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Monday, 22 September 2014

Marketing lessons from God

From: Reporter's Notebook

Ogilvy UK vice chairman Rory Sutherland kicked off the final day of the ARF Re:think conference in New York with a call for advertisers to embrace behavioural economics.

The problem with business, Sutherland said, is that it relies too much on rational ‘system two’ decision making, at the expense of the more instinctive and emotional system one. “Nobody ever got fired for making a rational decision”, said Sutherland, and most research feeds this. Boardrooms, in particular, prioritise numerical measures over real human understanding to an unhealthy degree. “If you use an abstract noun,” Sutherland said, “it’s as if you just farted.”

But the idea that we can – or should – rely on rational decisions is a “glorious self delusion”, said Sutherland. The rational decision isn’t always the most intelligent one, and many of our most important life decisions (should I marry this person? Should I buy this house? What should I eat?) don’t submit easily to rational analysis.

This doesn’t mean marketing and advertising don’t work – they clearly do (some of the time at least). It just means we often “don’t know why”. Marketing people need to start understanding heuristics – the instinctive ‘rules of thumb’ that system one uses to make decisions – and researchers are the ones who should be teaching them about it.

One area of life that has harnessed system one thinking brilliantly is religion. “God is a great behavioural economist,” Sutherland said.

Take for example, religious rules about eating, which tend to be clear and absolute, appealing to heuristics. Jewish dietary law, instead of issuing complex rules about pig husbandry, simply says ‘no pigs’, and people adhere to it. Fasting is another example. “There’s no mention of dieting in the Bible,” said Sutherland. “You don’t get, ‘Moses went into the desert and he went on a low-carb diet for five days… When God wanted a working time directive he didn’t do what they did in France and say you can only work 35 hours a week, he said on the seventh day, you rest. These instructions, apparently arbitrary, are psychologically very intelligent.”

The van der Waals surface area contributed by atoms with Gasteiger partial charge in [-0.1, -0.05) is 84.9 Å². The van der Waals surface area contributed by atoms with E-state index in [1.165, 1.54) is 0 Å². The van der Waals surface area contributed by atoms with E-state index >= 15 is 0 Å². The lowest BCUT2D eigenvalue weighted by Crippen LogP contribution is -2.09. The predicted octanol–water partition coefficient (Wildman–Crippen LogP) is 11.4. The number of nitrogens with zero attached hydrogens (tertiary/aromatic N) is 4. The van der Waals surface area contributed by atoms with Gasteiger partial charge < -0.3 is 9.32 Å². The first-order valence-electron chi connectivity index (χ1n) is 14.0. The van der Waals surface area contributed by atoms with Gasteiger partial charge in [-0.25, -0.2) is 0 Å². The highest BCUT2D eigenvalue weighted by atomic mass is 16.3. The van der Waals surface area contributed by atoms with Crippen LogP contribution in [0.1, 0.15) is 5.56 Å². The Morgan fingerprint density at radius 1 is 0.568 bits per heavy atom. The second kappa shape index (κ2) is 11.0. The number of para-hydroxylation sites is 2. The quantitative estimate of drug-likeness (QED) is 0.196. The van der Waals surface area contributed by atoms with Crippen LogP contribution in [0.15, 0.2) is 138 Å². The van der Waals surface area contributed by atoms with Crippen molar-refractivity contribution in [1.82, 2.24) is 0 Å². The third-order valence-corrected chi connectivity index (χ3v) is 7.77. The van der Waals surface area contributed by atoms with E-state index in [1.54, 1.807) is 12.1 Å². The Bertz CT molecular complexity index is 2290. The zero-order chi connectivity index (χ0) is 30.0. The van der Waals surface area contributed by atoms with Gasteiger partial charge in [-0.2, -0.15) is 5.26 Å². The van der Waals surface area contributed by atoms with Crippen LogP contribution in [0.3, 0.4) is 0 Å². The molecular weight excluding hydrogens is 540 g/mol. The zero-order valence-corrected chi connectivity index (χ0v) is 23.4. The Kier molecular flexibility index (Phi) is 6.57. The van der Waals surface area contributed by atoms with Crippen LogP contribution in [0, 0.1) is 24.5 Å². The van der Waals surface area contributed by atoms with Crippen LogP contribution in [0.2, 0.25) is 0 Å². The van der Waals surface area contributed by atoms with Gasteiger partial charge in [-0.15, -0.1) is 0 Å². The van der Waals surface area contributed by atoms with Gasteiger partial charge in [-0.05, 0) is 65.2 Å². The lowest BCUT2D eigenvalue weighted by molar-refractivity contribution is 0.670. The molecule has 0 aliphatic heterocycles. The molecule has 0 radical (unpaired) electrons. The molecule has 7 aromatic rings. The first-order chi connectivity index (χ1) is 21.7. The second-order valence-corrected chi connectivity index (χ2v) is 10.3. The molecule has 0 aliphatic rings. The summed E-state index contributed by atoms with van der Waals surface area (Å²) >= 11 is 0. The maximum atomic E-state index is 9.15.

Another heuristic relevant to advertisers - and that research has tended to overlook - is that consumers understand the significant investment of money, time and effort that an ad campaign represents. They conclude, quite sensibly, that brands they recognise from advertising are less likely to let them down, because they have invested in building a reputation.

Behavioural economics also offers marketing a language that appeals to CEOs and CFOs, Sutherland said. “Marketing has created a language which is absolutely repellent to anyone who isn’t in marketing. If you start talking about behavioural economics, about system one and system two… you’ll get your finance director really interested. In fact, to your terror, he may turn out to be really rather good at it.”

Readers' comments (3)

  • Lots of Cognitive biases at work here, not the least being confirmation bias - look for all and any arguments that support what you already believe - eg that Advertising "clearly works", that BE is extremely powerful and unterutilised....Duh. The statement about consumers understanding the significant investment of time and money that an ad campaign represents is truly amusing - backed up by no data at all, it really does paint a gloriously absurd picture of consumers metaphotically applauding the advertising industry for their great efforts. Must have been a truly entertaining session.

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  • Brian Tarran

    Hi Edward,

    Rory Sutherland actually explored these issues in more detail in an interview I did with him last year.

    You may find it more interesting and fulfilling: http://bit.ly/ndwyfE

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  • Brian
    Thanks, the August 2011 interview is a good read. The implicit message is still sth I have a problem with - that "Advertising" is the answer to BE. This is extremely unconvincing, and find it odd that it's suggested (not in this article explicity, but elsewhere) for a topic that's all about Cognitive Bias. Many MR approaches in our industry - ethnography, observational in-store work, conjoint tools, text analytics, eye-tracking...to name but a few.... are powerful tools. Direct questioning has a role to play as well. MR should be confident and vocal about BE, not defensive. MR is a great industry to be in, with great people working in it.

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